Bypass will speed trip east of Raleigh on U.S. 70, I-40
Posted June 9, 2008
CLAYTON, N.C. — A $123 million bypass that opened Monday in Johnston County is expected to relieve congestion and speed thousands of vehicles a day around the town of Clayton.
Department of Transportation spokeswoman Amanda Perry said the nearly 11-mile bypass is expected to carry 85,000 cars a day by 2025.
The road links Interstate 40 to U.S. 70 just west of Smithfield. Motorists who currently take U.S. 70 can expect to save about 15 minutes of travel time by using the new bypass.
"I go into the city or I go between here and Clayton all the time, so this should be wonderful," said driver Mickey Bast. "I'm very excited about this."
Construction began on the highway in June 2005 and it is opening a year ahead of schedule.
"DOT, sometimes we cuss you, but we're praising you today," Johnston County Commissioner Cookie Pope said.
"DOT is often criticized for delaying projects, and this is one of those chances we get to toot our own horn," said State Transportation Secretary Lyndo Tippett.
To help keep drivers informed, the bypass features the state’s first fully automated speed-detection system. Twenty-two speed sensors located throughout the project will allow Dynamic Message Signs to display real-time travel information, including estimated drive times.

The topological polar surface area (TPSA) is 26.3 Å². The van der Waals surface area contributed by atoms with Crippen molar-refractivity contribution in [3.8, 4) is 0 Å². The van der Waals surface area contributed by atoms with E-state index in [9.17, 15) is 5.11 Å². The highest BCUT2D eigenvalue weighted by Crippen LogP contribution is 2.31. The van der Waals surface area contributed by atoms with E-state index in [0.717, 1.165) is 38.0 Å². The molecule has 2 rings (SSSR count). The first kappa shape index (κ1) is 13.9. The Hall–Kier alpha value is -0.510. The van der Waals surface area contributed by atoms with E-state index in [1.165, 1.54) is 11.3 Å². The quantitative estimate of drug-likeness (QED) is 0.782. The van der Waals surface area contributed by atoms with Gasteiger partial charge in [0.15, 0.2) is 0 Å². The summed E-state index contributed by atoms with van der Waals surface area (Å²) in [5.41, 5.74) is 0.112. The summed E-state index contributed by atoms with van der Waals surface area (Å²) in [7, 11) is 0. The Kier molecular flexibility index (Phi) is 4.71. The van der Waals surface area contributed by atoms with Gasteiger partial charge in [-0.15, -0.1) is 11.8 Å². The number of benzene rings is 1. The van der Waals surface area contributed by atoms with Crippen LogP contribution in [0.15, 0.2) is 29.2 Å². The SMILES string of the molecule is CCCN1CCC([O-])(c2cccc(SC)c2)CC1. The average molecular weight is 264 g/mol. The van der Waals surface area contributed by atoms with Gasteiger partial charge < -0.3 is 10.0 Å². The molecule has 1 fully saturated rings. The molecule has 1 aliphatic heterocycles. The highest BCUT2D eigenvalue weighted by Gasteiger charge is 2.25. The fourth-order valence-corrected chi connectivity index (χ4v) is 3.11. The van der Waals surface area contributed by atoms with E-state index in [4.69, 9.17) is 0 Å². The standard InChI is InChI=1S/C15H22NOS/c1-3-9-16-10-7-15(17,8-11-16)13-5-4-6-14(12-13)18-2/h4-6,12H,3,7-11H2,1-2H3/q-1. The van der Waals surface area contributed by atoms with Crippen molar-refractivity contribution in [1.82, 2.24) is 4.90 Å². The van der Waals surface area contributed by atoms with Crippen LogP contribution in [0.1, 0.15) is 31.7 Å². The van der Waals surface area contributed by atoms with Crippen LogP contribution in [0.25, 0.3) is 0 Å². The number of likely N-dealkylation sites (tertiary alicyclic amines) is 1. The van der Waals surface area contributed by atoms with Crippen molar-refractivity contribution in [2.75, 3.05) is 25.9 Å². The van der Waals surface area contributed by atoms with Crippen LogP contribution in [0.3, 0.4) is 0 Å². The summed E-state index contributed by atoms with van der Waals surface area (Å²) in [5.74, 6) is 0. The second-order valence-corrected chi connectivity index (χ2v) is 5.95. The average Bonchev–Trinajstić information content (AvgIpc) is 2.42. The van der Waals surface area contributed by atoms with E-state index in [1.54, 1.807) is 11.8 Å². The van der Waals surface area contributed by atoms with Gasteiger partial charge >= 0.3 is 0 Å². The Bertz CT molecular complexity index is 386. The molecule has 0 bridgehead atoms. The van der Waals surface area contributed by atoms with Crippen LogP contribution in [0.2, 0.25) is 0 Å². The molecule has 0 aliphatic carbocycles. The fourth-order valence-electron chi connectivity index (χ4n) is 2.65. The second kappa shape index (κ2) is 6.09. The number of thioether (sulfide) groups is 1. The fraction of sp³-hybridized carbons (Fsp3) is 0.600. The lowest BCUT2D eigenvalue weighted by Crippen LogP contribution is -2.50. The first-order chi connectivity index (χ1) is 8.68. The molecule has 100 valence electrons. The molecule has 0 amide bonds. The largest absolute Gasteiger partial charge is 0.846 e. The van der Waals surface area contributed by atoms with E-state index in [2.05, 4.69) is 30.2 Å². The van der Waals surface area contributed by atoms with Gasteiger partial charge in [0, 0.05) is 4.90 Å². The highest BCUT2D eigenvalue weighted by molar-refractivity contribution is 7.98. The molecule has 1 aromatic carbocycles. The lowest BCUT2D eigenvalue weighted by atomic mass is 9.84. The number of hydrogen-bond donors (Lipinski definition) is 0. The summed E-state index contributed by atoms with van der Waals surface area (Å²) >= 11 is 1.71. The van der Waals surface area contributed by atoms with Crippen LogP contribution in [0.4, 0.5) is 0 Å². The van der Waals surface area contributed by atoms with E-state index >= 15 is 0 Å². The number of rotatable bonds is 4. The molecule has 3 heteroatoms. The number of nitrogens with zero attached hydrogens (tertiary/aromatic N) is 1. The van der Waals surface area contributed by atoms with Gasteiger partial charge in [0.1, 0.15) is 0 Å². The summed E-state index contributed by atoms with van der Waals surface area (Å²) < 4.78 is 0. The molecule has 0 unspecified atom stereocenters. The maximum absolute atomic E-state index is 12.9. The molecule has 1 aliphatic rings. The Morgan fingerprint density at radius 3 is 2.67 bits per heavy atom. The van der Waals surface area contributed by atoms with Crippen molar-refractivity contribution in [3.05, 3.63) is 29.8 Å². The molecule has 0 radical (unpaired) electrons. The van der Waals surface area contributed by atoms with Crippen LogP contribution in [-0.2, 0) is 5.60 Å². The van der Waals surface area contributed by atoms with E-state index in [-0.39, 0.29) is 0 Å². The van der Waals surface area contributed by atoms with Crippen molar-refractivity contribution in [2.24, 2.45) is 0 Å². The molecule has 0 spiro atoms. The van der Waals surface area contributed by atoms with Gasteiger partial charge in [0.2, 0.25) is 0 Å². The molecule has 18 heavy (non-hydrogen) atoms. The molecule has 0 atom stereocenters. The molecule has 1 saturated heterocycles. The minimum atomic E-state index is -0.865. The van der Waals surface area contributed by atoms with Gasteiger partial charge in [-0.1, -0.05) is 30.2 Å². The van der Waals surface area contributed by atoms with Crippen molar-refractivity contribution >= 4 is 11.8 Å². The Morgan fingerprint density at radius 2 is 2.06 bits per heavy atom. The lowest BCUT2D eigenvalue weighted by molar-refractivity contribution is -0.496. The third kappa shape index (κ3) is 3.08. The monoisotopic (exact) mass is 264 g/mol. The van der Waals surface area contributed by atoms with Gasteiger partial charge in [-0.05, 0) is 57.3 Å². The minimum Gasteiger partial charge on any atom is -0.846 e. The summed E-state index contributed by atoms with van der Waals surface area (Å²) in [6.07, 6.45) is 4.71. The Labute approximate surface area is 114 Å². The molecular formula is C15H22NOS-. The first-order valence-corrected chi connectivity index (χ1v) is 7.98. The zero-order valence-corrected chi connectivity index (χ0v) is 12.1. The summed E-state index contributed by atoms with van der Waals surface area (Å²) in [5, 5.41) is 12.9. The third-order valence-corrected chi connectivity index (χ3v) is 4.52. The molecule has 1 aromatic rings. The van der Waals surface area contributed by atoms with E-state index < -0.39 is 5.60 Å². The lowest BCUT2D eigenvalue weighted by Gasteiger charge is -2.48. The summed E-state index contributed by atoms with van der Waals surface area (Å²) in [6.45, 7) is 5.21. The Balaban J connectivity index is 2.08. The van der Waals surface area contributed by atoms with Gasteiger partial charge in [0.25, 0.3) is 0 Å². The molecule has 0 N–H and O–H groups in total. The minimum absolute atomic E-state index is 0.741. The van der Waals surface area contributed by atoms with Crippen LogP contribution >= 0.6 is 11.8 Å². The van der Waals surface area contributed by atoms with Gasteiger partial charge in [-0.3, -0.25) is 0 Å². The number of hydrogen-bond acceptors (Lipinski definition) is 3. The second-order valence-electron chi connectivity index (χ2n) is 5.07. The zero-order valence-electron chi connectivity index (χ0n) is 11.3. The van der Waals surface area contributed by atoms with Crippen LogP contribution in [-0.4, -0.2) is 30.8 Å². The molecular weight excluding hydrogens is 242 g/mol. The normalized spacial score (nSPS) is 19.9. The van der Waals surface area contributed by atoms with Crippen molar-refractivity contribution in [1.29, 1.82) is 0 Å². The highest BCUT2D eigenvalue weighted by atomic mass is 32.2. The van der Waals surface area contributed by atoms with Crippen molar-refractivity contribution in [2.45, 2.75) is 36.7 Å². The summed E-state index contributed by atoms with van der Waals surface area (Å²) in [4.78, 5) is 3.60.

"(Drivers) will be able to determine how long it's going to take them (to get to their destination), and if they want to take an alternate route, they can," DOT engineer Sherry Yow said.
Motorists on existing U.S. 70 will be aware of travel conditions ahead and have the opportunity to select their route accordingly.
Project staff also undertook numerous environmental stewardship efforts while designing and constructing the bypass due to its close proximity to the Swift Creek watershed. These features include a wildlife underpass, hazardous spill basins and various erosion control devices to help protect the area’s ecosystem.